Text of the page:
Department of Computational Social Science Seminar Abstract

Tuesday, May 1 - 1:00 p.m.
Research Hall, Room 162

Seyed Mohammad Mussavi Rizi
Masters of Arts in Law & Diplomacy
Tufts University


In this dissertation I examine why some development projects have succeeded while others failed to complete during the post-2001 Afghan insurgency. In the first chapter I deliver the first disaggregated study of the implementation of development projects in Southern Afghanistan during 2004-2010. The analysis refutes prevalent greed, grievance and opportunity hypotheses, revealing instead non-monotonicity and threshold effects of independent variables on project success.

In the second chapter I develop a novel methodology that recasts population synthesis as a network growth problem, uses surveys and remote sensing data to synthesize rural populations in Afghanistan where non-binding constraints on data render existing algorithms ineffective, and succeeds in reproducing small-variance population samples. I propose a general-purpose method to measure the uncertainty of synthesized populations through k-nearest neighbor networks and by a nonparametric estimator of entropy, illustrating how tighter constraints on population totals reduce algorithm uncertainty.

In the third chapter I create a multiagent model of rural households in Afghanistan that represents how land properties, transportation infrastructure, fuel cost and labor markets influence agents’ decisions. Agents consume, produce and trade in local interactions, with limited information and without utility maximization while regulating their relations with powerbrokers with different tribal affiliations, wealth and man power. The model is empirically validated and wheat and poppy harvests and prices can be explained under a large range of parameter combinations.

In the fourth chapter I develop models of attitude and power within a cognitive architecture made up of an action selection heuristic, and communication and individual learning. The cognitive framework provides a blueprint to enable agents to make sense of long histories of interactions, emit messages filtered by agents’ material benefits and social identity, and anticipate the outcomes of their behaviors. Farmers and traders form beliefs on the consequences of choosing specific powerbrokers as patrons, and boundedly rational powerbrokers evolve attitudes toward development spending, manage patronage relations with farmers and traders, join and leave alliances and initiate violence.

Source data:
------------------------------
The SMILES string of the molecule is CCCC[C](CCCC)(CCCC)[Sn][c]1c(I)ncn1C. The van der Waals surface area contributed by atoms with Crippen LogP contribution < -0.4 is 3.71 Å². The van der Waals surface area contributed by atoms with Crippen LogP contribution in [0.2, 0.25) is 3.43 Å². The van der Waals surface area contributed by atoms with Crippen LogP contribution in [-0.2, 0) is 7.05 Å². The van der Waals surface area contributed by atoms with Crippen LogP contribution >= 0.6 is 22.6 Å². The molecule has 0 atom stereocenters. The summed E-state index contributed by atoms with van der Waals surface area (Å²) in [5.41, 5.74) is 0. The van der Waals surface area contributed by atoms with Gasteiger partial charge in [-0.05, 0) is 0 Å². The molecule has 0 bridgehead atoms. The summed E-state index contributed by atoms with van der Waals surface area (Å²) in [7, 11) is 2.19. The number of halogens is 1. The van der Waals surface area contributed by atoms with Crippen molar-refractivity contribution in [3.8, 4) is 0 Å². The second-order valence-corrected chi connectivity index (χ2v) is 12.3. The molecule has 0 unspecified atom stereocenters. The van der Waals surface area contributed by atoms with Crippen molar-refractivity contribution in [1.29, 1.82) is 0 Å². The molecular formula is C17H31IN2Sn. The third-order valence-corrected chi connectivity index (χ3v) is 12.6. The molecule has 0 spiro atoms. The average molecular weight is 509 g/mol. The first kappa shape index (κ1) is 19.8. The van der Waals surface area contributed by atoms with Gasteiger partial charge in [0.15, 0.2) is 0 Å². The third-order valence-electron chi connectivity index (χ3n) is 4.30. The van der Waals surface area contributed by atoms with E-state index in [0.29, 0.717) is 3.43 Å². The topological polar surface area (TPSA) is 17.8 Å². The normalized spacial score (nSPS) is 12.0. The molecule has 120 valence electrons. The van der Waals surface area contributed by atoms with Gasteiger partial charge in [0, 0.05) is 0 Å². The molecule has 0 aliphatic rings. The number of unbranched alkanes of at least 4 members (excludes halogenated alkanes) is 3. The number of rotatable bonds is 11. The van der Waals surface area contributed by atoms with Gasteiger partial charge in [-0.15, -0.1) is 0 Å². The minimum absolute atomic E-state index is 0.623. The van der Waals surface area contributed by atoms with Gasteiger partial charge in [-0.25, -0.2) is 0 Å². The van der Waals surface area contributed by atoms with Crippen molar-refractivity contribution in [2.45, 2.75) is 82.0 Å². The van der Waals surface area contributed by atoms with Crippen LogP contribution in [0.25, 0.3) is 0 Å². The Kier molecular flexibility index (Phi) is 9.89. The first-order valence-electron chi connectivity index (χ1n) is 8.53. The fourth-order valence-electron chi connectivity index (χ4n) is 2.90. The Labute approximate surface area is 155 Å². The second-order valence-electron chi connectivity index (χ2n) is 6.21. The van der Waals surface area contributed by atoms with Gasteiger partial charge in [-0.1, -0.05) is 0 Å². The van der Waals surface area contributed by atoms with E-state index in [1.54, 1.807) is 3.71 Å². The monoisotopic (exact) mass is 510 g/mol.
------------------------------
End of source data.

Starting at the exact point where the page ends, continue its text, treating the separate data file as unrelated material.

In the fifth chapter I link real-life agricultural production and consumption in Uruzgan during 2004-2010 to geography, household demographics and prevailing security conditions, showing how competing power networks that embody longstanding, tribal and personal rivalries have influenced spatial patterns of development spending in the province. Turning to the model, I show that it reaches steady state in about eight years. Introducing historical weather, security events and development spending once the model has achieved a steady state generates historical data on wheat and poppy prices and land allocations, and project failure rates that are empirically validated against real-life data. I then compare the impact of development projects on the livelihood of farmers, traders and powerbrokers under counterfactual scenarios when either all or none of development projects is implemented, showing non-uniform distributions of changes in income over different communities. Finally, I examine the predictive power of the model by turning it into a data generating function and show that including variables such as the number of anti-status quo powerbrokers and mean alliance size along with the local control of development projects reduces classification error considerably.